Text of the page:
Nauert also highlighted the important role Pakistan serves in diplomatic measures between the U.S. and the Taliban, “There’s a lot more that they [Pakistan] can do. But they can also play a critical role with the Taliban and getting the Taliban to come to the table in Pakistan.”

Pakistan’s Response

Following the termination of aid by the U.S., Pakistani authorities were furious over the accusations being launched their way by the Trump administration.

Pakistan remains indignant at the accusations from the U.S. that they have not been doing enough to eliminate sanctuaries for terrorists or crack down on terrorist networks. Inter Services Public Relations (ISPR) Director General Major-General Asif Ghafoor announced earlier this week that Pakistan has been successful in eliminating all terrorist sanctuaries within their borders.

Pakistan officials have again and again reiterated their commitment to the fight against terror while underlining the sacrifices they have already made. Maj. Gen. Ghafoor told reporters, “Pakistan has paid a huge price in this campaign, including losing over 75,000 lives and bearing a loss of more than $123 billion to the national exchequer.”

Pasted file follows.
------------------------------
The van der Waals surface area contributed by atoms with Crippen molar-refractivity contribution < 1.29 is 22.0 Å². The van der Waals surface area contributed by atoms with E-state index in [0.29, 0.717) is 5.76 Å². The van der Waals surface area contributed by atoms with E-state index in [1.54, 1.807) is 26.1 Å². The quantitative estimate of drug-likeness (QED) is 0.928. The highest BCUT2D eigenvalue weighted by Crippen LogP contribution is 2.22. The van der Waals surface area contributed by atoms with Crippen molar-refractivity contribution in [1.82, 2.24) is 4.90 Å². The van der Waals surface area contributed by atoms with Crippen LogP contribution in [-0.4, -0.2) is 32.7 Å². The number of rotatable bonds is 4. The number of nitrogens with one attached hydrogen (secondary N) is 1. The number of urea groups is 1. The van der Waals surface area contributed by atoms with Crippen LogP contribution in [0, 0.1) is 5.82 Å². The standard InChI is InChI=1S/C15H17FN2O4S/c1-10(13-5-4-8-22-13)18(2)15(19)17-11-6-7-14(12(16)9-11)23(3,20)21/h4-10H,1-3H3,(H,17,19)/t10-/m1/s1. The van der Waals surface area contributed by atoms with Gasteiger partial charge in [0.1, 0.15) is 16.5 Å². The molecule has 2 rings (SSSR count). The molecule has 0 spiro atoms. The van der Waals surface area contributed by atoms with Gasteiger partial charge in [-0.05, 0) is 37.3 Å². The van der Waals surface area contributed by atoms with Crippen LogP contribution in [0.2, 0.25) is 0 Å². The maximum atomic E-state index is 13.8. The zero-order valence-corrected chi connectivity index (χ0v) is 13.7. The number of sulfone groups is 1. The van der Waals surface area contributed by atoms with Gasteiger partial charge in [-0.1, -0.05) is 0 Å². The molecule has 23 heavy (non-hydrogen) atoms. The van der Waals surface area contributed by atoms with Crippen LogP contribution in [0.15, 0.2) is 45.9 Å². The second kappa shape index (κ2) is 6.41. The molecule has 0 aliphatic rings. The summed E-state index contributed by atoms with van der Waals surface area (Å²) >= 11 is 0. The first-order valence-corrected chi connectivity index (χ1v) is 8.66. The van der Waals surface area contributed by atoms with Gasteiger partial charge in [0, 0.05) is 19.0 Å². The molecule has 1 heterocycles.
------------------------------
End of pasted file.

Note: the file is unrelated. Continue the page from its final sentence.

Ghafood went on to say Pakistan has begun the development of a border fence along the entire Afghan-Pakistan border and deployed 200,000 thousand troops to man the border within the Federally Administered Tribal Areas (Fata). Pakistan hopes these efforts will prevent terrorist militants from fleeing into the South Asian country.

Further highlighting Pakistan’s commitment he said, “Besides military operations, Pakistan has also undertaken major socio-economic development projects in cleared areas to carry forward relative stability to enduring peace.”

This is a marked changed from his comments in October in which he said Pakistan has already done enough to fight the war on terror and will not do anymore, “We have fought an imposed and imported war twice in Pakistan, and now we cannot do any more for anyone.”

President Trump decided to freeze aid to Pakistan in early January. Since January, diplomatic tensions between Pakistan and the U.S. have been high.